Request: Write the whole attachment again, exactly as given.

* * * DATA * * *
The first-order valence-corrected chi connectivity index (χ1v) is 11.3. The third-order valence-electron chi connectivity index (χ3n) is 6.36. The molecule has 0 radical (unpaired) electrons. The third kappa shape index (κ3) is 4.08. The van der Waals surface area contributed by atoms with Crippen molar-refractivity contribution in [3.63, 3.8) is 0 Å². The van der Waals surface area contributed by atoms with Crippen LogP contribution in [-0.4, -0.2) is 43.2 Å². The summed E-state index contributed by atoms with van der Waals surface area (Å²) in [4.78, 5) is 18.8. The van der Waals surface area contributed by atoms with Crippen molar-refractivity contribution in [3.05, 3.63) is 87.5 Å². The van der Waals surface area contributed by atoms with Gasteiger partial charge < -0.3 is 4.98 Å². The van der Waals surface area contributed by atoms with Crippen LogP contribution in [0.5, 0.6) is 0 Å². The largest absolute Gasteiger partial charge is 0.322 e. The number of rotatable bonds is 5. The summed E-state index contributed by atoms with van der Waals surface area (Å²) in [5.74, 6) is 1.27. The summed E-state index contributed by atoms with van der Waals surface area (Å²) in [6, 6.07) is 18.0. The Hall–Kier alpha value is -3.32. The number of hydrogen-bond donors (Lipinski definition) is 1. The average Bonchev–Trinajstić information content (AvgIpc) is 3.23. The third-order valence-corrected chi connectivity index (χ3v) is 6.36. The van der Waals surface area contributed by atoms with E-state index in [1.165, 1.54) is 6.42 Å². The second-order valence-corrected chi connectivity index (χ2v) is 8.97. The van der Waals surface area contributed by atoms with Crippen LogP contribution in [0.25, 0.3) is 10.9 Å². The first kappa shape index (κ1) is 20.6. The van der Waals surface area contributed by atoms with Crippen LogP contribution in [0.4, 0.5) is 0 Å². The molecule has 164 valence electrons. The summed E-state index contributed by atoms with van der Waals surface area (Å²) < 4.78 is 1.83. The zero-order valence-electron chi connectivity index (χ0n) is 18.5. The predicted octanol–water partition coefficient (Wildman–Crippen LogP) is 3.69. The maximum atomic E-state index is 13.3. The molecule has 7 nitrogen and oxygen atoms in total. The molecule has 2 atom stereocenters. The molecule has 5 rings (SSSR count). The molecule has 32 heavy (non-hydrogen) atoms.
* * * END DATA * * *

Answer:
The first-order valence-corrected chi connectivity index (χ1v) is 11.3. The third-order valence-electron chi connectivity index (χ3n) is 6.36. The molecule has 0 radical (unpaired) electrons. The third kappa shape index (κ3) is 4.08. The van der Waals surface area contributed by atoms with Crippen molar-refractivity contribution in [3.63, 3.8) is 0 Å². The van der Waals surface area contributed by atoms with Crippen LogP contribution in [-0.4, -0.2) is 43.2 Å². The summed E-state index contributed by atoms with van der Waals surface area (Å²) in [4.78, 5) is 18.8. The van der Waals surface area contributed by atoms with Crippen molar-refractivity contribution in [3.05, 3.63) is 87.5 Å². The van der Waals surface area contributed by atoms with Gasteiger partial charge < -0.3 is 4.98 Å². The van der Waals surface area contributed by atoms with Crippen LogP contribution in [0.5, 0.6) is 0 Å². The largest absolute Gasteiger partial charge is 0.322 e. The number of rotatable bonds is 5. The summed E-state index contributed by atoms with van der Waals surface area (Å²) in [5.74, 6) is 1.27. The summed E-state index contributed by atoms with van der Waals surface area (Å²) in [6, 6.07) is 18.0. The Hall–Kier alpha value is -3.32. The number of hydrogen-bond donors (Lipinski definition) is 1. The average Bonchev–Trinajstić information content (AvgIpc) is 3.23. The third-order valence-corrected chi connectivity index (χ3v) is 6.36. The van der Waals surface area contributed by atoms with E-state index in [1.165, 1.54) is 6.42 Å². The second-order valence-corrected chi connectivity index (χ2v) is 8.97. The van der Waals surface area contributed by atoms with Crippen LogP contribution in [0.25, 0.3) is 10.9 Å². The first kappa shape index (κ1) is 20.6. The van der Waals surface area contributed by atoms with Crippen LogP contribution in [0.4, 0.5) is 0 Å². The molecule has 164 valence electrons. The summed E-state index contributed by atoms with van der Waals surface area (Å²) < 4.78 is 1.83. The zero-order valence-electron chi connectivity index (χ0n) is 18.5. The predicted octanol–water partition coefficient (Wildman–Crippen LogP) is 3.69. The maximum atomic E-state index is 13.3. The molecule has 7 nitrogen and oxygen atoms in total. The molecule has 2 atom stereocenters. The molecule has 5 rings (SSSR count). The molecule has 32 heavy (non-hydrogen) atoms.